## Do “surjective” degree zero maps exist?

Is there a map $f\colon X \to Y$ of closed, connected, smooth and orientable $n$-dimensional manifolds such that the degree of $f$ is 0 but $f$ is not homotopic to a non-surjective map?

Added: The motivation is: There is a "mild version" of the Nearby Langrangian conjecture stating: any exact Lagrangian manifold $X \to T^*Y$ has non-zero degree when composed with the projection $T^*Y \to Y$. It is known that the map is always surjective. I am looking at a possible inbetween stating that the map cannot be homotoped to a non-surjective map.

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I seems like it will be very very hard to prove that a given map is not homotopic to a non-surjective map. – Chris Schommer-Pries Apr 8 2010 at 12:42
Partial answer: If $Y=S^n$, it follows by the Theorem of Hopf that the degree determines the homotopy class. It's on the last page before the exercises in Milnor's Topology from a Differentiable Viewpoint. This gives a negative answer for spheres, but I don't know about the general case. Also, by closed, do you mean closed as a submanifold of euclidean space? – Harry Gindi Apr 8 2010 at 13:44
"Closed" is standard terminology for a compact manifold without boundary. – Tyler Lawson Apr 8 2010 at 13:57
Ah, I've never heard of that before. – Harry Gindi Apr 8 2010 at 14:42
If you're getting into this "nearby Lagrangian" stuff, make sure you're up to date! You need to know the theorem of Fukaya-Seidel-Smith/Nadler about Maslov-zero exact Lagrangians in simply connected cotangent bundles, and the recent work of Abouzaid about cotangent fibres, relevant to relaxing the simple connectedness assumption. – Tim Perutz Apr 8 2010 at 16:29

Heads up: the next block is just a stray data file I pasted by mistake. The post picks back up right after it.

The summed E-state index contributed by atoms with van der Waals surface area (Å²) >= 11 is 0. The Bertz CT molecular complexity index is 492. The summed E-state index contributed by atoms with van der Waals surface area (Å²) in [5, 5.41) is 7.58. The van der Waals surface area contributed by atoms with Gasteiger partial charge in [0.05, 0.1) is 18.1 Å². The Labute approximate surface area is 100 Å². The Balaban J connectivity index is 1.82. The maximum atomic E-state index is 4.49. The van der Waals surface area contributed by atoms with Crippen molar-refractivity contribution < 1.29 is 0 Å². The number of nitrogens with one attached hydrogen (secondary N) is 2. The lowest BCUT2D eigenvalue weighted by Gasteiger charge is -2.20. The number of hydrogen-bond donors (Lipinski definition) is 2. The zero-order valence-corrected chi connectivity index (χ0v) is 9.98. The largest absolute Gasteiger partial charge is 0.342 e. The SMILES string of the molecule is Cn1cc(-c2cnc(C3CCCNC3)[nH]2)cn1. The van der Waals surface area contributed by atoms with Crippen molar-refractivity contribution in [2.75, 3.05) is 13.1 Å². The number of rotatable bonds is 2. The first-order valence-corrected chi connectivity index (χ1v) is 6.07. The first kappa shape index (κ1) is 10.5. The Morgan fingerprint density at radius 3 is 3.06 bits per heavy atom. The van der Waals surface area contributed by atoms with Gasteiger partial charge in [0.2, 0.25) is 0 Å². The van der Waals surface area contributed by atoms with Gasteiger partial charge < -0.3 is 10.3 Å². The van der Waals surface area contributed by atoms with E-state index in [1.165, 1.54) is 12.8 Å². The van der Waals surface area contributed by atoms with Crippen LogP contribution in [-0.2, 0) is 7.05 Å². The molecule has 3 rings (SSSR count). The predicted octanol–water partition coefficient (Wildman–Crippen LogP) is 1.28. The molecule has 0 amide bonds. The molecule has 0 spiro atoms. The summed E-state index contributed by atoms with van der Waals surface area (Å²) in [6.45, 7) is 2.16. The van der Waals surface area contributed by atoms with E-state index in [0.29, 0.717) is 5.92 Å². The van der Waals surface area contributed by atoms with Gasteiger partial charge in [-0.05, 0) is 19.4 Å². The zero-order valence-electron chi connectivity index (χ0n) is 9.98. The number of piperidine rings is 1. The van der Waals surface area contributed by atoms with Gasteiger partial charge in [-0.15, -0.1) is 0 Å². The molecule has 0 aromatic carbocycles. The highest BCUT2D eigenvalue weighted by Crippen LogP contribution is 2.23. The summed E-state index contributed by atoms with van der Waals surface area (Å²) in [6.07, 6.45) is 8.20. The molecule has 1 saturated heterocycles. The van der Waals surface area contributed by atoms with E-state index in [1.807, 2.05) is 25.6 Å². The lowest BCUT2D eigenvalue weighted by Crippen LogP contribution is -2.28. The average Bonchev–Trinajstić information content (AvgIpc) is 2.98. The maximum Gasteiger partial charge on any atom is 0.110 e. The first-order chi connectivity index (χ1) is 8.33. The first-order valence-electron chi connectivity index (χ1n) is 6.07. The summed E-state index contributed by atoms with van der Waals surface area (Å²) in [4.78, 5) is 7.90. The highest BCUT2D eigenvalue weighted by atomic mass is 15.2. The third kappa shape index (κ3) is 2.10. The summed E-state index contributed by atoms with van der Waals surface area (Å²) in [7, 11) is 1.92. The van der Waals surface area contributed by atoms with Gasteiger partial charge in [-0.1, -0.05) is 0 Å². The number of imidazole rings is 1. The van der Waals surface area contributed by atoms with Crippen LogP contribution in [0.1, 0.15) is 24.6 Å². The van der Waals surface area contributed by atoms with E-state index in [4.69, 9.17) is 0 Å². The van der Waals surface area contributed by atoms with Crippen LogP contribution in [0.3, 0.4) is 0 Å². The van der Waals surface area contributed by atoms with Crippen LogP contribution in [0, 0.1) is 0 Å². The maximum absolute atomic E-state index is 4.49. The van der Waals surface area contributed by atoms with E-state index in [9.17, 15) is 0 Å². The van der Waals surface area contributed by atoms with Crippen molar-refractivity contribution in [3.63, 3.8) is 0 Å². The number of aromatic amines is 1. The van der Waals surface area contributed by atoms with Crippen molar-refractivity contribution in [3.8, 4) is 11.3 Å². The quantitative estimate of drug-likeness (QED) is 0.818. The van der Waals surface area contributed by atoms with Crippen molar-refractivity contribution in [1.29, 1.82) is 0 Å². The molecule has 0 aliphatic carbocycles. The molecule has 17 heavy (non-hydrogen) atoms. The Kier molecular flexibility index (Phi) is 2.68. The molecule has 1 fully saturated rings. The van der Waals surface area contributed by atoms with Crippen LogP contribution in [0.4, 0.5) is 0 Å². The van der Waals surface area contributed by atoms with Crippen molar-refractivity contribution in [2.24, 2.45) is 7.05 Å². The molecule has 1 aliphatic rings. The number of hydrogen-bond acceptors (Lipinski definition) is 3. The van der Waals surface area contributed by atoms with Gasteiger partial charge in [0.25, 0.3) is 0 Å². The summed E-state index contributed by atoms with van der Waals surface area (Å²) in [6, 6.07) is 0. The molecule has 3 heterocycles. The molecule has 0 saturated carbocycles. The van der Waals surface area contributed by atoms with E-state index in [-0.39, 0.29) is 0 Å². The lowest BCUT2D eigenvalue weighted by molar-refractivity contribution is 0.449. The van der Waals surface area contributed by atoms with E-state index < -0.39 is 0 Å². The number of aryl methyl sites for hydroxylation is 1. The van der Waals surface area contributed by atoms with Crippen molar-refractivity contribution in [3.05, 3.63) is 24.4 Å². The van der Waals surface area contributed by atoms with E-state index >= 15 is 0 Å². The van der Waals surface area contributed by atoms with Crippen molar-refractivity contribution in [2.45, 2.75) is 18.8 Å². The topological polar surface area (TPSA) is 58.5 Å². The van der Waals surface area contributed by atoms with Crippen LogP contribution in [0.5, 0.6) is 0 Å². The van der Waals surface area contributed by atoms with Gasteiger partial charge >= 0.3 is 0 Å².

It is a theorem of H. Hopf that a map between connected, closed, orientable n-manifolds of degree 0 is homotopic to a map that misses a point, when n > 2. See D. B. A. Epstein, The degree of a map. Proc. London Math. Soc. (3) 16 1966 369--383, for a "modern" discussion including the analogous situation in the non-orientable case. The same result holds for n = 2, but is more difficult and is due to Kneser. See Richard Skora, The degree of a map between surfaces. Math. Ann. 276 (1987), no. 3, 415--423, for a thorough discussion of the non-orientable case in dimension 2.

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 Great - Thanks! I am assuming that you forgot the connected assumption. – Thomas Kragh Apr 8 2010 at 20:03 Right. "All manifolds are connected unless otherwise stated." I'll fix it for the record. – Allan Edmonds Apr 9 2010 at 1:24

Think of $F$ as being embedded into $\mathbb{R}^3$ symmetrically, with a handle in the middle. Mirroring wrt the symmetry plane of this embedding perpendicular to the direction of the handle maps $F$ to a torus minus a disc. Is your map not homotopic to this factor map? – Thorny Apr 8 2010 at 14:56